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I'm having trouble figuring out how to predict the failure of a hollow channel due to bending. If I'm correct, for a beam with a static second moment of area, $I$, the following equation could be used to find the bending moment needed to cause yielding in a ductile material: $$\sigma _{b}=-\frac{My}{I}$$

However, for a square, hollow extrusion (for instance) with relatively very thin walls, it seems likely that the side walls (perpendicular to the torque vector) would first buckle and start to bow outwards, bringing the top and bottom walls (parallel to the torque vector) closer together. This would "squish" the cross section and significantly reduce its second moment of area as a function of the applied torque.

In other words, if you applied a bending moment to both a hollow beam and a solid beam with equal second moments of area, I hypothesize that the hollow beam would yield under a lesser bending moment due to the deflection in the lateral walls of the cross section.

That being said, I've searched to no avail for any method to model the premature failure of a hollow beam. I would like to be able to relate failure due to yielding to the applied bending moment for an arbitrary hollow, thin cross section, and I would appreciate any help. Since this scenario involves buckling within bending, I anticipate that it would be complex to model analytically. For that reason, I would be content with any sort of approximation, such as introducing a modification to the value of $I$ in the above equation.

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Yes, you are right and this is typical behavior of most noncompact cross-sections and also most of the trusses. I have actually seen some twisted steel hollow sections as part of the roof truss of a warehouse after storm damage.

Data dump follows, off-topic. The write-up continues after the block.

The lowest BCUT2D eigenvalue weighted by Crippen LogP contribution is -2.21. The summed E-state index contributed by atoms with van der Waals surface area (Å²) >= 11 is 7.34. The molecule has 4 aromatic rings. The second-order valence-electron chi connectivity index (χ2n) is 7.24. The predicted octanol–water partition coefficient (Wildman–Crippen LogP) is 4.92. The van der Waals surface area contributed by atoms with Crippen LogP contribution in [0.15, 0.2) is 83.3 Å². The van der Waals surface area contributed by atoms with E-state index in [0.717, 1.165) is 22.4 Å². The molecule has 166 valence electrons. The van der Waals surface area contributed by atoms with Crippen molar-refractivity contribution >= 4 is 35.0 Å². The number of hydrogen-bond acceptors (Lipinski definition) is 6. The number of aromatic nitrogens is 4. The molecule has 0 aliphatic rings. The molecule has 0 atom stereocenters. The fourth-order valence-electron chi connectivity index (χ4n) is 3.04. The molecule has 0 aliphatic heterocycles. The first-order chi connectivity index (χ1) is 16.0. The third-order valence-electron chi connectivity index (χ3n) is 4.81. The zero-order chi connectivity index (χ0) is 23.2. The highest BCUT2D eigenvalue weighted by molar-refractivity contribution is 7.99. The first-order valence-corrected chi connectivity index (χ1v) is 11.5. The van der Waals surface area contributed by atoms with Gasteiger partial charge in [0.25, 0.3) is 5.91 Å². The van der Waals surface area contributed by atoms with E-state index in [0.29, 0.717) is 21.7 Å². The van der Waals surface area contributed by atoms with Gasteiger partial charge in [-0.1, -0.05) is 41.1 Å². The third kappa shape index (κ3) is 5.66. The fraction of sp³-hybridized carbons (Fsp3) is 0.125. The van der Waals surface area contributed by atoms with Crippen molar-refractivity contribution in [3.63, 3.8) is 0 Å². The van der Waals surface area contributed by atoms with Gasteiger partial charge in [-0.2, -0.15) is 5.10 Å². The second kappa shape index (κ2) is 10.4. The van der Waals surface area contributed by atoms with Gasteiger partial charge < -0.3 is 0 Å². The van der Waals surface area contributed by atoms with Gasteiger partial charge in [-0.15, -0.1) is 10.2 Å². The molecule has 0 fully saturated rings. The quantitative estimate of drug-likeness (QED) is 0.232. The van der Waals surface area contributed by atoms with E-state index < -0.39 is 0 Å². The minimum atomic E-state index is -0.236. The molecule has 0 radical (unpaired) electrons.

They collapse suddenly with very little warning if stressed beyond service load. this is the trade-off between strength and ductility. They can take the load they have been designed to take just as well as the compact sections with the same second moment of area but if they are exposed to stresses higher than the predesignated they don't transition into a ductile elastoplastic model, they collapse explosively.

if you research aircraft engineering textbooks and research articles you will likely find some answers. Because the airplane frame is mostly thin hollow sections.

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Within the realm of linear elasticity theory, it probably wouldn't be too difficult to model buckling + bending analytically. Column bucking is a simple boundary value ODE problem, so you can derive an analytical expression for the beam's deflection curve and use that in your integration for the area moment of inertia.

Modeling nonlinear behavior like yielding would be more tricky, but from a design standpoint, keeping loading within elastic limits should be sufficient to reduce the risk of yielding.

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